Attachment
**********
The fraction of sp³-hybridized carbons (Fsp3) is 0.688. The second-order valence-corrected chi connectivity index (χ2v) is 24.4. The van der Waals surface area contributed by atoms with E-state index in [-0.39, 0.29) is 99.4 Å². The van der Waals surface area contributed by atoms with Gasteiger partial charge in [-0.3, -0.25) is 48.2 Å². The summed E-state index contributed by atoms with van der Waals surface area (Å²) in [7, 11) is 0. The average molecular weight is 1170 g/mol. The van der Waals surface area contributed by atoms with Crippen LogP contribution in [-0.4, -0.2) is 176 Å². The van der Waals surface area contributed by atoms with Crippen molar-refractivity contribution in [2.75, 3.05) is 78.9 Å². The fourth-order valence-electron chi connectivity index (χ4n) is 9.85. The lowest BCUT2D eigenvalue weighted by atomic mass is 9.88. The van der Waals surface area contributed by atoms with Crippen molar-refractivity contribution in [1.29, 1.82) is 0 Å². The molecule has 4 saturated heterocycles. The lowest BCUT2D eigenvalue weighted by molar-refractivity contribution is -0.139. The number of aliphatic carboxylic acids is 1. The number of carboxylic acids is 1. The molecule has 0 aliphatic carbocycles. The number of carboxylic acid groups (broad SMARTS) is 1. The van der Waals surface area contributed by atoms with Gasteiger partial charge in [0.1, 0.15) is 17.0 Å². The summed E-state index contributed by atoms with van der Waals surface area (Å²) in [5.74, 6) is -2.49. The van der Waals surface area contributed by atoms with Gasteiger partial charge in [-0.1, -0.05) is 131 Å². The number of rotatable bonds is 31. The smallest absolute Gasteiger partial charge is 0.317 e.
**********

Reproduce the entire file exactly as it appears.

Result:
The fraction of sp³-hybridized carbons (Fsp3) is 0.688. The second-order valence-corrected chi connectivity index (χ2v) is 24.4. The van der Waals surface area contributed by atoms with E-state index in [-0.39, 0.29) is 99.4 Å². The van der Waals surface area contributed by atoms with Gasteiger partial charge in [-0.3, -0.25) is 48.2 Å². The summed E-state index contributed by atoms with van der Waals surface area (Å²) in [7, 11) is 0. The average molecular weight is 1170 g/mol. The van der Waals surface area contributed by atoms with Crippen LogP contribution in [-0.4, -0.2) is 176 Å². The van der Waals surface area contributed by atoms with Crippen molar-refractivity contribution in [2.75, 3.05) is 78.9 Å². The fourth-order valence-electron chi connectivity index (χ4n) is 9.85. The lowest BCUT2D eigenvalue weighted by atomic mass is 9.88. The van der Waals surface area contributed by atoms with Crippen molar-refractivity contribution in [1.29, 1.82) is 0 Å². The molecule has 4 saturated heterocycles. The lowest BCUT2D eigenvalue weighted by molar-refractivity contribution is -0.139. The number of aliphatic carboxylic acids is 1. The number of carboxylic acids is 1. The molecule has 0 aliphatic carbocycles. The number of carboxylic acid groups (broad SMARTS) is 1. The van der Waals surface area contributed by atoms with Gasteiger partial charge in [0.1, 0.15) is 17.0 Å². The summed E-state index contributed by atoms with van der Waals surface area (Å²) in [5.74, 6) is -2.49. The van der Waals surface area contributed by atoms with Gasteiger partial charge in [-0.1, -0.05) is 131 Å². The number of rotatable bonds is 31. The smallest absolute Gasteiger partial charge is 0.317 e.